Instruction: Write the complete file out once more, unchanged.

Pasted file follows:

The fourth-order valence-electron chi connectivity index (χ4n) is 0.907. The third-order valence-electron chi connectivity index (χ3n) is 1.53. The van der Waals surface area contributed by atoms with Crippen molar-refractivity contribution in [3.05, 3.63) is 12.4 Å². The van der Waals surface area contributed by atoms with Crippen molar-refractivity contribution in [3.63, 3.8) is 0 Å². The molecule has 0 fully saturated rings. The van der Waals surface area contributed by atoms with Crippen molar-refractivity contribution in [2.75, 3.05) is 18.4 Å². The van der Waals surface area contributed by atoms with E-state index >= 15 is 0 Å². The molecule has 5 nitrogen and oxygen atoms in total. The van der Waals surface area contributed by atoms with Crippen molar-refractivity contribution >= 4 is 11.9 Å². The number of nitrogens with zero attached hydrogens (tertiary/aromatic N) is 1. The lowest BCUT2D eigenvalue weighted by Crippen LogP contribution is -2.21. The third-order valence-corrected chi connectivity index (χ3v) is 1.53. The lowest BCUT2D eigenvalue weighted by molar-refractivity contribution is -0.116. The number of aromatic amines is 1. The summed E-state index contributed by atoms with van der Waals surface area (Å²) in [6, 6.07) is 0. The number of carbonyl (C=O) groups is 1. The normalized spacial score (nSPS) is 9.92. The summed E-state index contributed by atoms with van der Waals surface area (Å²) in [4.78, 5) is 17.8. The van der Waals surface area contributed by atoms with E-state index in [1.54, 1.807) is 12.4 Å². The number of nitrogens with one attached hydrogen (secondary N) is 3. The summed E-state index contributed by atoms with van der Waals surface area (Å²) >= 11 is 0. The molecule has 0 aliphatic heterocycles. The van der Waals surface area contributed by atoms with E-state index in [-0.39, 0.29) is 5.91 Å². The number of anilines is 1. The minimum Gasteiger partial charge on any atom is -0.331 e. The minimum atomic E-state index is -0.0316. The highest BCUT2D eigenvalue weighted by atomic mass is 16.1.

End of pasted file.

The fourth-order valence-electron chi connectivity index (χ4n) is 0.907. The third-order valence-electron chi connectivity index (χ3n) is 1.53. The van der Waals surface area contributed by atoms with Crippen molar-refractivity contribution in [3.05, 3.63) is 12.4 Å². The van der Waals surface area contributed by atoms with Crippen molar-refractivity contribution in [3.63, 3.8) is 0 Å². The molecule has 0 fully saturated rings. The van der Waals surface area contributed by atoms with Crippen molar-refractivity contribution in [2.75, 3.05) is 18.4 Å². The van der Waals surface area contributed by atoms with E-state index >= 15 is 0 Å². The molecule has 5 nitrogen and oxygen atoms in total. The van der Waals surface area contributed by atoms with Crippen molar-refractivity contribution >= 4 is 11.9 Å². The number of nitrogens with zero attached hydrogens (tertiary/aromatic N) is 1. The lowest BCUT2D eigenvalue weighted by Crippen LogP contribution is -2.21. The third-order valence-corrected chi connectivity index (χ3v) is 1.53. The lowest BCUT2D eigenvalue weighted by molar-refractivity contribution is -0.116. The number of aromatic amines is 1. The summed E-state index contributed by atoms with van der Waals surface area (Å²) in [6, 6.07) is 0. The number of carbonyl (C=O) groups is 1. The normalized spacial score (nSPS) is 9.92. The summed E-state index contributed by atoms with van der Waals surface area (Å²) in [4.78, 5) is 17.8. The van der Waals surface area contributed by atoms with E-state index in [1.54, 1.807) is 12.4 Å². The number of nitrogens with one attached hydrogen (secondary N) is 3. The summed E-state index contributed by atoms with van der Waals surface area (Å²) >= 11 is 0. The molecule has 0 aliphatic heterocycles. The van der Waals surface area contributed by atoms with E-state index in [-0.39, 0.29) is 5.91 Å². The number of anilines is 1. The minimum Gasteiger partial charge on any atom is -0.331 e. The minimum atomic E-state index is -0.0316. The highest BCUT2D eigenvalue weighted by atomic mass is 16.1.